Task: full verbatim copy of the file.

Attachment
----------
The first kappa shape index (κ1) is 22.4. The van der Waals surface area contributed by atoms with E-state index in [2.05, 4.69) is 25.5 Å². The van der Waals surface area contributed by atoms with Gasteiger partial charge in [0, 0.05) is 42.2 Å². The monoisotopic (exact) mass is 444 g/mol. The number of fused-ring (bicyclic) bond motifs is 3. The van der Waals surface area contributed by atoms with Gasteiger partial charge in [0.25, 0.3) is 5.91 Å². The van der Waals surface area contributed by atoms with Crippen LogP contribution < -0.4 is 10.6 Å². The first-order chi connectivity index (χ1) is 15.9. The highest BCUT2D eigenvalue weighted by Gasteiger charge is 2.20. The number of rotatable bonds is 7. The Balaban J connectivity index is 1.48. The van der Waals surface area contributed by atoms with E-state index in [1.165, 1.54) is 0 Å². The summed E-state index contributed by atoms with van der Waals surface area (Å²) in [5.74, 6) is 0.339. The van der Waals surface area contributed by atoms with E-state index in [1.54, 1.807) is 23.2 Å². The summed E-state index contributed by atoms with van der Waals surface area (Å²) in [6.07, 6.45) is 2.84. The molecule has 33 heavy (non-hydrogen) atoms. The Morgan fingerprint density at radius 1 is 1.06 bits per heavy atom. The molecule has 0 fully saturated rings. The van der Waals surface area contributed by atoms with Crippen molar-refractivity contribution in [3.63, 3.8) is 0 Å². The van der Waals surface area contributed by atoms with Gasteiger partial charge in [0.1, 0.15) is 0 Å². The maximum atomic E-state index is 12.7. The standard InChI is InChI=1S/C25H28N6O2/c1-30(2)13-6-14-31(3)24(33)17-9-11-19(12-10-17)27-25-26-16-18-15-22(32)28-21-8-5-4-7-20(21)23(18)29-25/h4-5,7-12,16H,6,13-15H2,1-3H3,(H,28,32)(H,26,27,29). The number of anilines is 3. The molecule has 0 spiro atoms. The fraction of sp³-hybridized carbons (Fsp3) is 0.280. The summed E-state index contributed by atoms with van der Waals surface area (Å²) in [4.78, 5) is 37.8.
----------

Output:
The first kappa shape index (κ1) is 22.4. The van der Waals surface area contributed by atoms with E-state index in [2.05, 4.69) is 25.5 Å². The van der Waals surface area contributed by atoms with Gasteiger partial charge in [0, 0.05) is 42.2 Å². The monoisotopic (exact) mass is 444 g/mol. The number of fused-ring (bicyclic) bond motifs is 3. The van der Waals surface area contributed by atoms with Gasteiger partial charge in [0.25, 0.3) is 5.91 Å². The van der Waals surface area contributed by atoms with Crippen LogP contribution < -0.4 is 10.6 Å². The first-order chi connectivity index (χ1) is 15.9. The highest BCUT2D eigenvalue weighted by Gasteiger charge is 2.20. The number of rotatable bonds is 7. The Balaban J connectivity index is 1.48. The van der Waals surface area contributed by atoms with E-state index in [1.165, 1.54) is 0 Å². The summed E-state index contributed by atoms with van der Waals surface area (Å²) in [5.74, 6) is 0.339. The van der Waals surface area contributed by atoms with E-state index in [1.54, 1.807) is 23.2 Å². The summed E-state index contributed by atoms with van der Waals surface area (Å²) in [6.07, 6.45) is 2.84. The molecule has 33 heavy (non-hydrogen) atoms. The Morgan fingerprint density at radius 1 is 1.06 bits per heavy atom. The molecule has 0 fully saturated rings. The van der Waals surface area contributed by atoms with Crippen molar-refractivity contribution in [3.63, 3.8) is 0 Å². The van der Waals surface area contributed by atoms with Gasteiger partial charge in [0.1, 0.15) is 0 Å². The maximum atomic E-state index is 12.7. The standard InChI is InChI=1S/C25H28N6O2/c1-30(2)13-6-14-31(3)24(33)17-9-11-19(12-10-17)27-25-26-16-18-15-22(32)28-21-8-5-4-7-20(21)23(18)29-25/h4-5,7-12,16H,6,13-15H2,1-3H3,(H,28,32)(H,26,27,29). The number of anilines is 3. The molecule has 0 spiro atoms. The fraction of sp³-hybridized carbons (Fsp3) is 0.280. The summed E-state index contributed by atoms with van der Waals surface area (Å²) in [4.78, 5) is 37.8.